This Boots was made for shooting |

This Boots was made for shooting

Anyone who thinks the Wild West died with Butch Cassidy and the Sundance Kid might want to reconsider if they happen to encounter Boots Robb. The sharp-shooting Silver Creek cowboy has the fastest trigger-finger in the nation. Never mind that his targets are usually made of steel or that he rides into the sunset using four-wheel drive. Boots Robb has proven himself a force with a pistol to rival as any outlaw of the Old West.

Known as Mike Robb to the outside world, Boots Robb began competing in antique shooting competitions six years ago with the Single Action Shooting Society (SASS). Now ringleader of the Park City chapter, the Wasatch Summit Regulators, Robb won Top Overall Cowboy honors at this year’s National Championship, held Mar. 10-11 in Phoenix.

SASS is an international organization that sponsors shooting competitions using 19th century pistols, revolvers, rifles and handguns. Participants fire at steel targets in a simulation of Western shoot-outs. The sport has the biggest following in Western states, but affiliate clubs have spread since its inception 20 years ago to every part of the country. Even Delaware has joined the scene. But shooting is only one part of SASS’s aim. Robb said the organization is just as committed to preserving the culture of the Wild West.

"We’re trying to keep the spirit of the West alive," Robb said. "Basically, we’re playing cowboys and robbers. The costumes and the way people act to get into it are a big part of the whole thing. It’s not just the shooting."

One vital aspect of the SASS culture is the alias. Each participant must choose a name that relates to a historical person or profession and suites the shooter’s personality. SASS outlines strict rules governing the alias, allowing no duplication of names or aliases without clear ties to history. Once chosen, the alias becomes the shooter’s sole identity in competition.

"Most people, I don’t even know their real name. In the cowboy world, nobody goes by what’s on their birth certificate. You don’t hear of Buffalo Bill by any other name, do you?"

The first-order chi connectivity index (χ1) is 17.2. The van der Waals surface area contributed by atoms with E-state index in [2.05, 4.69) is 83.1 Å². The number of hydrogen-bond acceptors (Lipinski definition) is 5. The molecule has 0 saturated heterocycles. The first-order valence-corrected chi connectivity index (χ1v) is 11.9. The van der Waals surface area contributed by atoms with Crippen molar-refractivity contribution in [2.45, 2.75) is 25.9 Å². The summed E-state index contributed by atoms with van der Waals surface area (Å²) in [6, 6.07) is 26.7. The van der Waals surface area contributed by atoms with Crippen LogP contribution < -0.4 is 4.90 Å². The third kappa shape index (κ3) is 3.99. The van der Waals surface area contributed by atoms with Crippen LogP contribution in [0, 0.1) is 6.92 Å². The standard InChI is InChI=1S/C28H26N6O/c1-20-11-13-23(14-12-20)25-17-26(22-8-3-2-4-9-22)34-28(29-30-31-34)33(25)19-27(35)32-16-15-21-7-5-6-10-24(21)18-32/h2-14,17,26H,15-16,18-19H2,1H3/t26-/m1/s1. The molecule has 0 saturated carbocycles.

The Wasatch Summit Regulators have grown to include more than 50 members since originally forming 10 years ago. Robb said that 20 to 30 shooters actively participate and that new members are welcome despite experience level.

"Anyone can learn to shoot," he said. "And there are lots of ways to be involved. We think of it as a community or family event. We have food and music from the era, and all the wives and kids come out." Robb was quick to clarify, however, that women and children more than merely support the gunmen. Ladies’ and juniors’ categories have grown like wildfire in the past year, Robb said.

"A 16-year-old kid won last year’s world competition, and some of the women shoot just as well as the men," he said. Robb has experienced the latter fact personally. Placing second overall to Robb at nationals was an eagle-eyed shooter named Holy Terror, the Top Overall Cowgirl. "No doubt about it, you can’t underestimate the cowgirls," he said. The Regulators hold monthly competitions every third Sunday at Parley’s Canyon. Robb assures rookies that shooting is safer than most conventional sports. "There’s never been a fatality that I’ve been aware of," he said. "It’s actually pretty hard to get an injury doing this."

The club is now preparing for world championships in Albuquerque, held June 15-24. For more information on attending or participating, potential wranglers can call 435-649-3625 and ask for Boots.

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